Q:  How did sports shape your early life? Include your interest in basketball and the 1982-83 Missouri Tigers.

A:  Gotta’ plead the fifth, it’s in the book.

Q:  I noticed that you played trombone in the School of the Osage Indians March Band. Did you play other musical instruments? Who encouraged you? And, how, if at all, did music shape your early life? Do you still play a musical instrument?

AI only played the trombone in band, but we competed in Jazz Band, Concert Band, and I loved the marching band. But I also sang in all the choirs and competed in a sextet. I still sing and act like fool, but my trombone playing days are pretty much over.

Q:  What memories are evoked when you hear “Lake of the Ozarks?”

A:  I get very nostalgic. I miss the “Lake”! But much of this is covered in the book.

Q:  What was the most difficult feat you had to learn (back flip, front flip, helicopter, pyramid, other) and why?

A:  Back Flip, for sure, and again I hate to say this but this is covered in the book.

Q:  As your career developed you had the opportunity to travel to Jordan where you met King Hussein and Queen Noor of Jordan? Give us some idea of how you felt and what was going in your mind and in your career during that period and what you achieved.

A: This ought to peak people’s interest. I have never been so proud and angry at the same time. “It’s in the book.”

Q:  How were Six Flags Magic Mountain and Cypress Gardens important stepping stones in your career?

A: Six Flags Magic Mountain is where I believe I may have made history by being the first female to land a front flip. Performing them in the ski show forced me to become extremely consistent at them. I didn’t want to let the audience down. Cypress Gardens is and was the pinnacle of my skiing career. There was no better or highly regarded arena to perform in show water skiing than Cypress Gardens. What a shame it is no more!

Q:  No interview would be complete without mentioning your twins: Dashiel Alden and Josie Lynn Lois.
What’s the history behind their names? And, how did the twins save your life?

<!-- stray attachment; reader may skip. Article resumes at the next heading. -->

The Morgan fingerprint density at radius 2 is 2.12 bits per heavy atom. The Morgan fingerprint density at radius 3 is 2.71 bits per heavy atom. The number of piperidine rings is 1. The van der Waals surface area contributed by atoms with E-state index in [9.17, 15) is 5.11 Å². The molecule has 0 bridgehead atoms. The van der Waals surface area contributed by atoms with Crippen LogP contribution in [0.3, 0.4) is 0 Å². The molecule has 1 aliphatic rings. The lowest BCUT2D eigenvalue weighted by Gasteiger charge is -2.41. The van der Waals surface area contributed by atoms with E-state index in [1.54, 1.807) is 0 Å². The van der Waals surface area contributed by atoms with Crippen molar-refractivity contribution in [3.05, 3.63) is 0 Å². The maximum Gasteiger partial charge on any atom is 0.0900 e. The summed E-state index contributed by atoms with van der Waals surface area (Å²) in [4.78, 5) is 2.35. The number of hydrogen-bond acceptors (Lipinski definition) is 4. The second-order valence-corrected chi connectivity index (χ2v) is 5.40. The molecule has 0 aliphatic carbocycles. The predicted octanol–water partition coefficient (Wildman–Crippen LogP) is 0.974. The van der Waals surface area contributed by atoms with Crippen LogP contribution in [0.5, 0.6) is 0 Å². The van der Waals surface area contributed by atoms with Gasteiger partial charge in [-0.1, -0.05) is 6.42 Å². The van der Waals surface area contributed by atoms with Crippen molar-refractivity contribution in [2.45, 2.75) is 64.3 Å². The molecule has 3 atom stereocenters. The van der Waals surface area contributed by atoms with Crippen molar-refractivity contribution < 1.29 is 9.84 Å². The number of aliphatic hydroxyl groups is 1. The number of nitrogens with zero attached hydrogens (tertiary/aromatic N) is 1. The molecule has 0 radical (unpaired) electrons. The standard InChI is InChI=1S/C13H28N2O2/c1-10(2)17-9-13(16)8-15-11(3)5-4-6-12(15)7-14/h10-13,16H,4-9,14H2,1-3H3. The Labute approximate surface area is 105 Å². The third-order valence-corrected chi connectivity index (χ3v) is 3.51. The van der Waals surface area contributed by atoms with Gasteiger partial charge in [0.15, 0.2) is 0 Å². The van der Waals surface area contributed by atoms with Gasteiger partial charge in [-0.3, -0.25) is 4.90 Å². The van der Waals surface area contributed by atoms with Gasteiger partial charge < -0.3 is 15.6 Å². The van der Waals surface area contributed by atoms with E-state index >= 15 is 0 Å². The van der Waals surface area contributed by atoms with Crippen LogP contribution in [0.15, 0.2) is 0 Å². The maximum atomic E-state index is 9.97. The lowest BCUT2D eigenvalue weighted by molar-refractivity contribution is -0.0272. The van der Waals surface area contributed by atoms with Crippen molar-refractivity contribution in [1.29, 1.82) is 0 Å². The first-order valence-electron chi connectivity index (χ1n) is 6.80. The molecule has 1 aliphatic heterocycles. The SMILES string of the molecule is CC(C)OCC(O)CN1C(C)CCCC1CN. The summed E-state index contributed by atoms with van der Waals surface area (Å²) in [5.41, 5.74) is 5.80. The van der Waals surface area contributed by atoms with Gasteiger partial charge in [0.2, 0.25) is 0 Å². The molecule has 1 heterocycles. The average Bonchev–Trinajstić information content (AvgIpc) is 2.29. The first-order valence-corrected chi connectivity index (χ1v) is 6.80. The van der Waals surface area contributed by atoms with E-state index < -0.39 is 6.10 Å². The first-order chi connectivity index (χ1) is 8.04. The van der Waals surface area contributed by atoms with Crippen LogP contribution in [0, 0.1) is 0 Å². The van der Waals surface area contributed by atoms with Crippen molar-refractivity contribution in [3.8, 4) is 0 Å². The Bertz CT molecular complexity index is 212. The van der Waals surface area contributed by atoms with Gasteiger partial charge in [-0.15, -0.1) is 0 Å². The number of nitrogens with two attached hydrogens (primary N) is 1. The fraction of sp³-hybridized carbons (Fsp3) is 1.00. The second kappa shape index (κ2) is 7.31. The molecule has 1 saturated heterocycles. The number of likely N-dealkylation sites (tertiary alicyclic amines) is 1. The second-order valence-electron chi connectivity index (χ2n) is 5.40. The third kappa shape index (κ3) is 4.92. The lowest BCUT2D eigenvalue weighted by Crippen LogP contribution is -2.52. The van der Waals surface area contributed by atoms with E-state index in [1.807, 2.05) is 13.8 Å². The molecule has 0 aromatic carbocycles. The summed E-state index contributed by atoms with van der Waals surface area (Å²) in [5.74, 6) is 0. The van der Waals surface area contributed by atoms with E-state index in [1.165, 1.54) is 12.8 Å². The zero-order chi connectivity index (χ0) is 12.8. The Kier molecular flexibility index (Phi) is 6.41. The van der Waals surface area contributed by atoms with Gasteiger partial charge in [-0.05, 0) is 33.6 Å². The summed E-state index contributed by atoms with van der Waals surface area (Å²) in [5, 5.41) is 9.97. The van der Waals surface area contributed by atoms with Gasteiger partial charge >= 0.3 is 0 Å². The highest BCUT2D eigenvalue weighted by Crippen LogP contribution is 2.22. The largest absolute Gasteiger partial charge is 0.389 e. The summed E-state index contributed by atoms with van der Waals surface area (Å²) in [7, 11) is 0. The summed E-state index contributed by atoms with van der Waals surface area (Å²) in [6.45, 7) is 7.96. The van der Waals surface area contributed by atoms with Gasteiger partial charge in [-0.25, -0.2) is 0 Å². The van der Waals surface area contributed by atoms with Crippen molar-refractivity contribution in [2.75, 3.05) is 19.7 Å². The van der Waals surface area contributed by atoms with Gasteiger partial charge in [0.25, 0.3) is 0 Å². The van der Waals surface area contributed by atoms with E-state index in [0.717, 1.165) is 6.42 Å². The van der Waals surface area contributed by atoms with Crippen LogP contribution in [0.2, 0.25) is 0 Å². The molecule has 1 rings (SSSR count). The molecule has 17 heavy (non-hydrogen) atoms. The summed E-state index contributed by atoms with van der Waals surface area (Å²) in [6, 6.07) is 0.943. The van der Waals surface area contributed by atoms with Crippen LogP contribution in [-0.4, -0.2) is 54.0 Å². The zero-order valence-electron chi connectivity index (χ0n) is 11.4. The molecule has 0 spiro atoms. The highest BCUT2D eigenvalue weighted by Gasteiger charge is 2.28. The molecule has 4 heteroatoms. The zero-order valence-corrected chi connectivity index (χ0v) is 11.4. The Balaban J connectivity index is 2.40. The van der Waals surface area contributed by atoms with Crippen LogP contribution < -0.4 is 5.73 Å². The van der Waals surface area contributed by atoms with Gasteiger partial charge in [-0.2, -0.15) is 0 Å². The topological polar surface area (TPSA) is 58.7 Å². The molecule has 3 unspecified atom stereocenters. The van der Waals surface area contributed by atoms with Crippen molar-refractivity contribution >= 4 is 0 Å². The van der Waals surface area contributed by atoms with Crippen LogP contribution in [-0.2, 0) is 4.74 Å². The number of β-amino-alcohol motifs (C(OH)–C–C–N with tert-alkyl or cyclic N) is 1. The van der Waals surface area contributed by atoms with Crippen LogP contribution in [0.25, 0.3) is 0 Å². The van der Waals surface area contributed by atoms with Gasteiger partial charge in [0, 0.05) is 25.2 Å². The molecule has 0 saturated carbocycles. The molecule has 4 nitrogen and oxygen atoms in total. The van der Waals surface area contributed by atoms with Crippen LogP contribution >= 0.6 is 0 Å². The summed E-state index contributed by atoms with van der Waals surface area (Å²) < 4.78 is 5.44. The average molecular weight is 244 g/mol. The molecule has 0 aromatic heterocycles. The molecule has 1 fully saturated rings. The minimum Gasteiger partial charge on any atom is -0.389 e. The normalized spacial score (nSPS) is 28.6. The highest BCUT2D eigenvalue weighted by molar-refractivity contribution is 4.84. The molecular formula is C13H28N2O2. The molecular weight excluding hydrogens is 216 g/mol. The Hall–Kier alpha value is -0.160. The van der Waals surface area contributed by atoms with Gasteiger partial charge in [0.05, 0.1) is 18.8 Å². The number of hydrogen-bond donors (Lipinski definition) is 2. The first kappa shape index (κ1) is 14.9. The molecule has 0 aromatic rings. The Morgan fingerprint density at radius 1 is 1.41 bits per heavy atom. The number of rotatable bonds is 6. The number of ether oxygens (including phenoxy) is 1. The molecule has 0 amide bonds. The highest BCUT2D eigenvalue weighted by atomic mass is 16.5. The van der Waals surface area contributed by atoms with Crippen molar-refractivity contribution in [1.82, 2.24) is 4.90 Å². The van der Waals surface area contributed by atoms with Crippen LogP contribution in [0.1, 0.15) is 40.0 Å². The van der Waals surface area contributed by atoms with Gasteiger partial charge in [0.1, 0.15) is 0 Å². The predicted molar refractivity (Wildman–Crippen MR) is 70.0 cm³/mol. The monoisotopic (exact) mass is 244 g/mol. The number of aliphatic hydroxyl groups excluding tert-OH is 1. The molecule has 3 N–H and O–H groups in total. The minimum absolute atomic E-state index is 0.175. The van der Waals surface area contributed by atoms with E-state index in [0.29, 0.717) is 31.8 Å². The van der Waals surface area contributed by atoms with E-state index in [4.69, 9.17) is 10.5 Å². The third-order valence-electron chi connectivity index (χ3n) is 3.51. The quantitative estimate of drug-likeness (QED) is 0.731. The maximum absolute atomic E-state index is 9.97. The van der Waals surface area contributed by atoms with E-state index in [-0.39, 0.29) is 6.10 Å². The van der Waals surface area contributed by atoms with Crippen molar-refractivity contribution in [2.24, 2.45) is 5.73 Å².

A:   It’s in the book.

Q:  In your book Waterski Girl Wonder, what was most difficult for you to write and why?

A:  The accident scene was most difficult to write and I think for obvious reasons. When I read those passages I still literally get sick to my stomach.

Q:  What is the most rewarding thing for you now that your book is published? Are there any downsides? If so, explain.

A: To have set a goal and to have completed it. No downsides that I can think of, at least not yet.

Q:  What is the most valuable lesson(s) you have learned?

A:  To try and give everyone the benefit of the doubt, (at least to begin with) and to never give up on your goals.

Q:  What is next for you?

A:  I’m thinking I might like to run for political office. I have a bit of a game plan but lots of things have to happen, the pieces of the puzzle have to come together. It may never happen but, if things fall into place, don’t be surprised. I would run as an Independent. It’s not very likely, but I never say never.”

Q:  Is there anything you would like to add that I may have missed?

A:  I can’t think of anything at the moment.

Q:  Where can readers find your book?

A:  Waterski Girl Wonder can be found in the regular places: Amazon, Barnes and Noble, etc etc.

 

 

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Author’s Corner: An Interview with Sherry Bagnato

picture Bagnato

Welcome to Author’s Corner, Sherry!